The manufacturer's suggested retail prices are as follows:
  • NH-L9i-17xx: EUR/USD 44.90
  • NH-L9i-17xx chromax.black: EUR/USD 54.90
  • NA-FD1: EUR/USD 12.90
For more information, visit the product pages of the NH-L9i, NH-L9i chromax.black, and NA-FD1.
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131 Comments on Noctua Introduces NH-L9i Low-profile CPU Coolers for LGA1700 and NA-FD1 Fan Duct

#1
Metroid
lol, how can this thing can possible cool a 300 watts cpu. This can only be a joke.
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#2
Guwapo77
Metroidlol, how can this thing can possible cool a 300 watts cpu. This can only be a joke.
This should work. What isn't pictured is the air duct supplying cool air from outside the case. I personally think these are not good for clear panel cases, but for a small form factor like a Dell computer case, it will do the trick. Dell has been using these ugly air ducts for decades and they appear to work well.
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#3
napata
Metroidlol, how can this thing can possible cool a 300 watts cpu. This can only be a joke.
Maybe you should first read the article before commenting.
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#4
Metroid
napataMaybe you should first read the article before commenting.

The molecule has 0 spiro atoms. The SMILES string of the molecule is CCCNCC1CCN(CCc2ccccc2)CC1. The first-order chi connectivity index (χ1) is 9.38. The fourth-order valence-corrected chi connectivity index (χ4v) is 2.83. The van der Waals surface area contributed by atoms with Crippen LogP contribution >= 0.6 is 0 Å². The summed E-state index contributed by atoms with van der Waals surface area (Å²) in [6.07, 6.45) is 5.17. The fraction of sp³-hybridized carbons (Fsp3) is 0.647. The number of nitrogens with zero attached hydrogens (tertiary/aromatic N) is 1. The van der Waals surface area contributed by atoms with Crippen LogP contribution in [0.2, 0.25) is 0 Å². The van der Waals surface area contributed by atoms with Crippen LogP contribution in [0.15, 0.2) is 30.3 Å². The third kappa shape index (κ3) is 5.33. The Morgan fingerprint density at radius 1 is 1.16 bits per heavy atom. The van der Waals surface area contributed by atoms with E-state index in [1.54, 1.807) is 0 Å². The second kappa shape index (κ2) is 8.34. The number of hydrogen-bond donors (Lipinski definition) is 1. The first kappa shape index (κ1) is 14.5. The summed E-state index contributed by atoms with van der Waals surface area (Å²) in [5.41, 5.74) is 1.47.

I read and I dont believe that thing can cool a 300 watts cpu. The can say anything they want about testing and the bs, I still dont believe it. Not even my 240mm aio can cool a ryzen 150 watts well.
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#5
R0H1T
It won't at peak AVX loads, Once past 150W this thing cannot keep up!
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#7
freeagent
Probably for the quad core that’s coming..

Even with their duct 300w is not in the cards..
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#8
Cobain
Metroidlol, how can this thing can possible cool a 300 watts cpu. This can only be a joke.
Wich means it is not a good cooler for Cinebench. But it will work great on... gaming.
Posted on Reply
#9
napata
MetroidI read and I dont believe that thing can cool a 300 watts cpu. The can say anything they want about testing and the bs, I still dont believe it. Not even my 240mm aio can cool a ryzen 150 watts well.
"We're very happy with the performance of the NH-L9i-17xx coolers on Intel's new LGA1700 CPUs", says Roland Mossig (Noctua CEO). "We have managed to dissipate up to around 160 W on the Core i9-12900K, pushing it to over 4.2 GHz, and up to 125 W on the Core i5-12600K running at 4.3 GHz. These are excellent results for such small coolers, making them fantastic options for highly compact Intel Z690 builds that pack a lot of processing power!"
Clearly you did not. Why lie?
Not even my 240mm aio can cool a ryzen 150 watts well.
The fact that you say this, tells me everything I need to know about your knowledge of cooling. 150W on CPU A does not require the same cooling as 150W on CPU B. How do people not know this? There's a ton of factors, outside of which cooler you use, that influence how easy it is to get heat away from your cores. Why do you think this cooler can handle 160W on a 12900k but only 125W on a 12600K? The answer to this question is one of these factors.
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#10
ExcuseMeWtf
Metroidlol, how can this thing can possible cool a 300 watts cpu. This can only be a joke.